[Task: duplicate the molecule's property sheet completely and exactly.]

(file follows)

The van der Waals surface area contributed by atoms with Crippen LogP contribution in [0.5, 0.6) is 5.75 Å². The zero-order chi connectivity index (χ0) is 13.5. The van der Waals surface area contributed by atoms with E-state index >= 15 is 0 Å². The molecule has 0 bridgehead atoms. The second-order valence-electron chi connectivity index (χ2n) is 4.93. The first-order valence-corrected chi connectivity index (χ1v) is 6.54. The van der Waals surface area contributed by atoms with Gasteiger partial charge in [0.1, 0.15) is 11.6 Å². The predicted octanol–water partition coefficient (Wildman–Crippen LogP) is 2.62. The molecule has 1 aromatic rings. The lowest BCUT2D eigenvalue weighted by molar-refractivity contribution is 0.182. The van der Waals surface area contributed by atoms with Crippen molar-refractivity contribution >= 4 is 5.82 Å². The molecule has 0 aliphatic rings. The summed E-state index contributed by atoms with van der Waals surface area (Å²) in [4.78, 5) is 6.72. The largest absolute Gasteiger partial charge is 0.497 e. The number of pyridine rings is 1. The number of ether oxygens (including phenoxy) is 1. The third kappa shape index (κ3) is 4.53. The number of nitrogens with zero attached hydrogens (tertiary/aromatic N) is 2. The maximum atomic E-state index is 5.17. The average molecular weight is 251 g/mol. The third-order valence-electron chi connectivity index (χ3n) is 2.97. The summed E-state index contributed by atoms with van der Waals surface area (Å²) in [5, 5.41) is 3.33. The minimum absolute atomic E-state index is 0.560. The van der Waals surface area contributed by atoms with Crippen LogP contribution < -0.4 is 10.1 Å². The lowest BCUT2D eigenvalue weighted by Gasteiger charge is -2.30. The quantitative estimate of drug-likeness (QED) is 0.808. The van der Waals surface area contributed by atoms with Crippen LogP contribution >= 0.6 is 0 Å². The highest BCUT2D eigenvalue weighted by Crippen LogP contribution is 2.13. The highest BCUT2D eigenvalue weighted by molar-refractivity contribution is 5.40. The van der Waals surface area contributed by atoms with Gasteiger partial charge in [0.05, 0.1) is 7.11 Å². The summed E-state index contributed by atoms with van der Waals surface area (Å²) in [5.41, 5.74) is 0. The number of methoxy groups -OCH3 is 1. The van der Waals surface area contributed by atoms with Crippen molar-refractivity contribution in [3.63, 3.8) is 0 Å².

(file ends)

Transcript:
The van der Waals surface area contributed by atoms with Crippen LogP contribution in [0.5, 0.6) is 5.75 Å². The zero-order chi connectivity index (χ0) is 13.5. The van der Waals surface area contributed by atoms with E-state index >= 15 is 0 Å². The molecule has 0 bridgehead atoms. The second-order valence-electron chi connectivity index (χ2n) is 4.93. The first-order valence-corrected chi connectivity index (χ1v) is 6.54. The van der Waals surface area contributed by atoms with Gasteiger partial charge in [0.1, 0.15) is 11.6 Å². The predicted octanol–water partition coefficient (Wildman–Crippen LogP) is 2.62. The molecule has 1 aromatic rings. The lowest BCUT2D eigenvalue weighted by molar-refractivity contribution is 0.182. The van der Waals surface area contributed by atoms with Crippen molar-refractivity contribution >= 4 is 5.82 Å². The molecule has 0 aliphatic rings. The summed E-state index contributed by atoms with van der Waals surface area (Å²) in [4.78, 5) is 6.72. The largest absolute Gasteiger partial charge is 0.497 e. The number of pyridine rings is 1. The number of ether oxygens (including phenoxy) is 1. The third kappa shape index (κ3) is 4.53. The number of nitrogens with zero attached hydrogens (tertiary/aromatic N) is 2. The maximum atomic E-state index is 5.17. The average molecular weight is 251 g/mol. The third-order valence-electron chi connectivity index (χ3n) is 2.97. The summed E-state index contributed by atoms with van der Waals surface area (Å²) in [5, 5.41) is 3.33. The minimum absolute atomic E-state index is 0.560. The van der Waals surface area contributed by atoms with Crippen LogP contribution < -0.4 is 10.1 Å². The lowest BCUT2D eigenvalue weighted by Gasteiger charge is -2.30. The quantitative estimate of drug-likeness (QED) is 0.808. The van der Waals surface area contributed by atoms with Crippen LogP contribution >= 0.6 is 0 Å². The highest BCUT2D eigenvalue weighted by Crippen LogP contribution is 2.13. The highest BCUT2D eigenvalue weighted by molar-refractivity contribution is 5.40. The van der Waals surface area contributed by atoms with Gasteiger partial charge in [0.05, 0.1) is 7.11 Å². The summed E-state index contributed by atoms with van der Waals surface area (Å²) in [5.41, 5.74) is 0. The number of methoxy groups -OCH3 is 1. The van der Waals surface area contributed by atoms with Crippen molar-refractivity contribution in [3.63, 3.8) is 0 Å².